The 6 Most Germiest Areas In The Office May Not Be Where You Think
Summer time colds are the absolute worst! My head is pounding and this cough has been plaguing me for over a week with no relief in sight. I wouldn’t wish this misery upon anyone – not even my annoying office cubicle neighbor (sorry, Jill). As the self-proclaimed office germaphobe, I’m wondering how did I pick up this current mega bug?! No one around me appears to be sick so where did I go wrong with my sanitation? I’m hyper aware of the obvious places where germs lurk: doorknobs, elevator buttons, and public restrooms, just to name a few. I try to stay clear of those places or at least sanitize myself (Silkwood Shower style) after exposure. But what about the lesser-known places where germs are lurking in the office? Where are they lying in wait for even the most careful of germaphobes, like me?
After stumbling over this health study about the germiest areas in the office, I started to retrace my steps. As routine dictates, I washed my hands after leaving the restroom but didn’t think twice about touching the faucet handle to turn off the water in the break room! I had no idea that the break room faucet could be the dirtiest place in the entire office! That’s right…. the break room, NOT the bathroom. Check out these study results in which researchers swabbed close to 5,000 surfaces in office buildings where about 3,000 employees worked.
These places were recognized as the 6 germiest areas in the office. The percentages represent how many of the areas swabbed were lousy with germs:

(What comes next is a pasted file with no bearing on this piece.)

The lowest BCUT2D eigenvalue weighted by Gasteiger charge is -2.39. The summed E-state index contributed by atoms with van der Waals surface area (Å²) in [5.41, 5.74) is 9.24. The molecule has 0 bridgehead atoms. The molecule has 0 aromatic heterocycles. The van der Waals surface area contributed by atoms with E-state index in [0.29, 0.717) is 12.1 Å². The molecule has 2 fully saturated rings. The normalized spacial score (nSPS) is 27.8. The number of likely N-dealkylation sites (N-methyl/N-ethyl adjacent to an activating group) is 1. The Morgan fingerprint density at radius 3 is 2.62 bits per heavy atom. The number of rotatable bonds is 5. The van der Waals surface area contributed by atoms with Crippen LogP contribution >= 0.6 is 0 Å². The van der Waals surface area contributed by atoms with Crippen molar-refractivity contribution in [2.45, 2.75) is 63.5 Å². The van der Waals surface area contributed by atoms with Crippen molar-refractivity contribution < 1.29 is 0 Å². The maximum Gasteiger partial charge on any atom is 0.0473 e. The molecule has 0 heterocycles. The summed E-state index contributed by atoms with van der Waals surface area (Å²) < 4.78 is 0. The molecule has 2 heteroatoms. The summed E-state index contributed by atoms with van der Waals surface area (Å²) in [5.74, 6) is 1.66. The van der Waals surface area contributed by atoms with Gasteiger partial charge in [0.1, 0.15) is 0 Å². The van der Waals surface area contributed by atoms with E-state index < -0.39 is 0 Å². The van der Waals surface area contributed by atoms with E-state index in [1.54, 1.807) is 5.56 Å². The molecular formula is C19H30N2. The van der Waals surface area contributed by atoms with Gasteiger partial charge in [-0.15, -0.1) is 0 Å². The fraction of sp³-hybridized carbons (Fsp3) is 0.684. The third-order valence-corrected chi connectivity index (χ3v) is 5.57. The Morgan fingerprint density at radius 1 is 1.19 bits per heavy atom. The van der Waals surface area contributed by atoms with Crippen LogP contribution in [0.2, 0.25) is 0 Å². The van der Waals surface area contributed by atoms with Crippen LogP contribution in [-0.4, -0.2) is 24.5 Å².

- 75% of break room sink-faucet handles
- 48% of microwave door handles
- 27% of keyboards
- 26% of refrigerator door handles
- 23% of water fountain buttons
- 21% of vending machine buttons
So, I’m stepping up my game. It’s not even flu season yet but I’d rather not catch any more of my co-workers’ coughs, sniffles or other germs. Here are a few tips (from me to you) to stay germ-free in the office.
- Keep hand sanitizer at your office desk and use it immediately after every meeting or conference. AND after touching any of the items mentioned as being recognized as the most germiest areas in the study.
- Wash your hands or use hand sanitizer when you get to work, especially after riding mass transit, such as trains or buses.
- Use disinfectant wipes to clean your office desk at least once a day, particularly if you eat there, too.
- Use disinfectant wipes to sanitize ANY area in a break room, or use paper towels to touch them.
- Keep hand sanitizer in the break room to reinforce healthy hand hygiene behaviors.